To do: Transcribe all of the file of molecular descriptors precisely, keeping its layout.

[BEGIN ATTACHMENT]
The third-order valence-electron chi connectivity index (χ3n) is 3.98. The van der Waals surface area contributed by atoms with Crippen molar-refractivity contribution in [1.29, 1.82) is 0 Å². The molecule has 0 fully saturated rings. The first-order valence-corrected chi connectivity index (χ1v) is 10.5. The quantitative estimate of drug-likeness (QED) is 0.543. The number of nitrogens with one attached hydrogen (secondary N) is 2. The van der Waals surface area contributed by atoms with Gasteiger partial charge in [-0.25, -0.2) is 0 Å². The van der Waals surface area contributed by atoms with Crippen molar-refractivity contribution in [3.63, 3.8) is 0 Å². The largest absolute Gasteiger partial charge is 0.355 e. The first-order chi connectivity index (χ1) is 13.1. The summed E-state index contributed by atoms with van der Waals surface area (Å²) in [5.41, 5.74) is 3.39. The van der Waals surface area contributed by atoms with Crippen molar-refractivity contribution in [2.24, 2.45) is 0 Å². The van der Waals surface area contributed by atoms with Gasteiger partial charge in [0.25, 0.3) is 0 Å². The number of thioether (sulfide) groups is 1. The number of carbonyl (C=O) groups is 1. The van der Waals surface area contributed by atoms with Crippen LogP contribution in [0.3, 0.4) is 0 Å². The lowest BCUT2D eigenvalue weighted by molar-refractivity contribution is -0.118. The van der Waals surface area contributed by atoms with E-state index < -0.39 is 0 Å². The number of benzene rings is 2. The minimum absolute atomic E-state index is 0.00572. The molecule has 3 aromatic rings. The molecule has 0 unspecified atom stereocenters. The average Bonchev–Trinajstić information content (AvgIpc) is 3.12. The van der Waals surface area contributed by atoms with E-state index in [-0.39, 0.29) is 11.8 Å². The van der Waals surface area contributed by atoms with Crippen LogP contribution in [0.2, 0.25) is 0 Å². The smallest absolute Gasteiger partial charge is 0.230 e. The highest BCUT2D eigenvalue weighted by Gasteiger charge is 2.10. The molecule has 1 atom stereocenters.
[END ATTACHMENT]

The third-order valence-electron chi connectivity index (χ3n) is 3.98. The van der Waals surface area contributed by atoms with Crippen molar-refractivity contribution in [1.29, 1.82) is 0 Å². The molecule has 0 fully saturated rings. The first-order valence-corrected chi connectivity index (χ1v) is 10.5. The quantitative estimate of drug-likeness (QED) is 0.543. The number of nitrogens with one attached hydrogen (secondary N) is 2. The van der Waals surface area contributed by atoms with Gasteiger partial charge in [-0.25, -0.2) is 0 Å². The van der Waals surface area contributed by atoms with Crippen molar-refractivity contribution in [3.63, 3.8) is 0 Å². The largest absolute Gasteiger partial charge is 0.355 e. The first-order chi connectivity index (χ1) is 13.1. The summed E-state index contributed by atoms with van der Waals surface area (Å²) in [5.41, 5.74) is 3.39. The van der Waals surface area contributed by atoms with Crippen molar-refractivity contribution in [2.24, 2.45) is 0 Å². The van der Waals surface area contributed by atoms with Gasteiger partial charge in [0.25, 0.3) is 0 Å². The number of thioether (sulfide) groups is 1. The number of carbonyl (C=O) groups is 1. The van der Waals surface area contributed by atoms with Crippen LogP contribution in [0.3, 0.4) is 0 Å². The lowest BCUT2D eigenvalue weighted by molar-refractivity contribution is -0.118. The van der Waals surface area contributed by atoms with E-state index < -0.39 is 0 Å². The number of benzene rings is 2. The minimum absolute atomic E-state index is 0.00572. The molecule has 3 aromatic rings. The molecule has 0 unspecified atom stereocenters. The average Bonchev–Trinajstić information content (AvgIpc) is 3.12. The van der Waals surface area contributed by atoms with E-state index in [-0.39, 0.29) is 11.8 Å². The van der Waals surface area contributed by atoms with Crippen LogP contribution in [0.2, 0.25) is 0 Å². The smallest absolute Gasteiger partial charge is 0.230 e. The highest BCUT2D eigenvalue weighted by Gasteiger charge is 2.10. The molecule has 1 atom stereocenters.